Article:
As you know SecondMuse Capital’s CLIO Fund will be fundraising this quarter. How do you see this fund helping to move the needle on climate action?
The CLIO Fund will focus on investing in the next generation of climate innovations in transportation, agrifood and data/AI for climate. We want to invest in high-impact innovations that can lead to large industry disruptions through optimization and efficiency, and that get us closer to our global climate targets for 2030.
We will also qualitatively engage in the climate economy in a different way. Through the larger initiative that will be co-managed with additional partners, we want to make sure that the climate economy itself and the entrepreneurial ecosystem as a whole are socially inclusive and diverse. That is why this initiative is composed of the investment fund alongside an ecosystem-building program* that will support the climate economy at large. By investing in the growth of an entire ecosystem — meaning the knowledge, resources and relationships surrounding entrepreneurs — we will be working to promote more diverse participation and to generate a range of public goods and benefits, beyond just support for companies in the CLIO fund.
It is quite unique that those two complementary components (ecosystem-building program + fund) and objectives (climate innovation + social inclusion) are combined in one overarching structure and strategy. The fund will be the first of this kind in Montreal and Quebec.
*learn more about the work of FEL in Quebec and the climate economy here.
As you mention, the CLIO fund happens to be based in Montreal, but SecondMuse Capital has its sights set far beyond Canada. How do you see the fund as a model for other regions around the world?
The fund is intended to have an important role in our local and regional climate economy, but the opportunity for similar models and processes is global. In fact, we already have initiatives underway, such as The Incubation Network in Southeast Asia and M-Corps in New York. If we can scale the development of innovation platforms and ecosystems that are addressing climate imperatives at the same time as advancing social inclusion, diversity and equity, we will be much closer to developing healthier economies. With SecondMuse Capital, we want to contribute to the transformation of capital markets at a global scale and to figure out how to build inclusive economies of the future with the participation of investors everywhere.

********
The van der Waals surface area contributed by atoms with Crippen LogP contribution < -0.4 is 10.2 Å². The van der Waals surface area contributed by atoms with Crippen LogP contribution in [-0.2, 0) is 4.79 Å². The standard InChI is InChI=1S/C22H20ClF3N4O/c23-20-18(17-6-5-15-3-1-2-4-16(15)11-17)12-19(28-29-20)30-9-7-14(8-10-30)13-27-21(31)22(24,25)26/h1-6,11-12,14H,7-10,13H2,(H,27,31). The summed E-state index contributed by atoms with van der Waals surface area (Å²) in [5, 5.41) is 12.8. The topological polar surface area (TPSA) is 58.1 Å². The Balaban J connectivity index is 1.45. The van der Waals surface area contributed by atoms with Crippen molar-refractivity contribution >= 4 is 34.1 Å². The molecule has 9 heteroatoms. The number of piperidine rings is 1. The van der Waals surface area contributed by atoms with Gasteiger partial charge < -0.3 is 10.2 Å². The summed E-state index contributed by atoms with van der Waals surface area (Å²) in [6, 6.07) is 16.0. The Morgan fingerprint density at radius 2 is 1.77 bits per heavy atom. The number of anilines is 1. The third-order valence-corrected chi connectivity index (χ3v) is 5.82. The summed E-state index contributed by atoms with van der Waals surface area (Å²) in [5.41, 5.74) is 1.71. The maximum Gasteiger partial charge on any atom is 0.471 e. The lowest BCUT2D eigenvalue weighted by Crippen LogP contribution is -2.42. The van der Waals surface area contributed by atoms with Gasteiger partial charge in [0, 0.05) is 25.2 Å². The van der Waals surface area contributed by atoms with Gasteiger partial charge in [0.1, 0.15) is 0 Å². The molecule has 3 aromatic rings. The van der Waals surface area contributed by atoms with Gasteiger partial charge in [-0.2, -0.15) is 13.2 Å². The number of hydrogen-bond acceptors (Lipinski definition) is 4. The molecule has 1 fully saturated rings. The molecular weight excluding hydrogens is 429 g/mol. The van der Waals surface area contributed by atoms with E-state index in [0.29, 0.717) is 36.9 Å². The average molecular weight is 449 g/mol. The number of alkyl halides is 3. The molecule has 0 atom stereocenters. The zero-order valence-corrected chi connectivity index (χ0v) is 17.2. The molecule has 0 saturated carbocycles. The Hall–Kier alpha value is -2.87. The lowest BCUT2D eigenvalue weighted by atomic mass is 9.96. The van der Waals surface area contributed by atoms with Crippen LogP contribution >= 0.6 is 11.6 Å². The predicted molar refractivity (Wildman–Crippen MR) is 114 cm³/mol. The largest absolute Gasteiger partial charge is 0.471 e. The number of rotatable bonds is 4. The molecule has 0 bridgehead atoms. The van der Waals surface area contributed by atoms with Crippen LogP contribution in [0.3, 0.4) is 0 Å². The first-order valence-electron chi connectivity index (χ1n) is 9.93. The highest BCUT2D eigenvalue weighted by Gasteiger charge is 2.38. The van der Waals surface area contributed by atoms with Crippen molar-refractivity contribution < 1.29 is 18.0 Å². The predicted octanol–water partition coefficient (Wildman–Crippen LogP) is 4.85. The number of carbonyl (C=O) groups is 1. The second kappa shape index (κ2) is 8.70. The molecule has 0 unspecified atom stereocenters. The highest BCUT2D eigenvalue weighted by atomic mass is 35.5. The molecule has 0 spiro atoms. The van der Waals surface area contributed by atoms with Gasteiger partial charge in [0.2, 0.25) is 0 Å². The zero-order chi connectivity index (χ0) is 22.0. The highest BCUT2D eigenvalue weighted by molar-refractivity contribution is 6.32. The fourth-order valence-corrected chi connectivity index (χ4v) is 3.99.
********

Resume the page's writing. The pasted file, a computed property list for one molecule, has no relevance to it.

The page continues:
Being originally from Latin America, I am personally interested in also expanding this work more broadly across the global south. As we complete the fundraising and
begin investing and rolling out the complementary programming, the fund will be an important addition to the growing set of blended finance mechanisms we see around the world. In addition to the fund model, the Future Economy Lab collaborative process that led to its development is highly replicable and, applied in different contexts building on local opportunities, may lead to other financial models and innovation as well. We are currently running a lab looking at impact-aligned financing for P-16 education across the U.S.
No matter where we are, we have much to learn and to contribute from our unique experiences. SecondMuse Capital holds at its core a global learning vision, and we intend to continue scaling our work around the world.
For more information about the CLIO Fund, the Future Economy Lab, or SecondMuse Capital, contact firstname.lastname@example.org.
“When I worked in business accelerators before, I felt the MO was that entrepreneurs must always be ‘on,’ and even talking about failures with others must be carefully crafted,” she says. “What was so beautiful about the first cohort is that a lot of entrepreneurs were comfortable speaking openly about their anxiety or insecurity.”COVID hit just as the first accelerator was getting started. The timing caused plenty of anxiety, and prompted the Headstream team to be intentional about addressing founder mental health and wellbeing.
“We took the mission of Headstream and turned it on ourselves,” she says. “If we had a meeting with someone and that person seemed distraught, we would not just push through the discomfort and talk about budget and marketing plans. We spent a lot of time on issues of confidence, insecurity, imposter syndrome.”
It was a natural shift to make, considering Headstream’s larger mission, which is ultimately about improving lives. The SecondMuse program, launched in 2018, is dedicated to improving the lives of every young person in the U.S. It is pursuing this goal by working to understand and shape the burgeoning economy around digital innovation and youth wellbeing.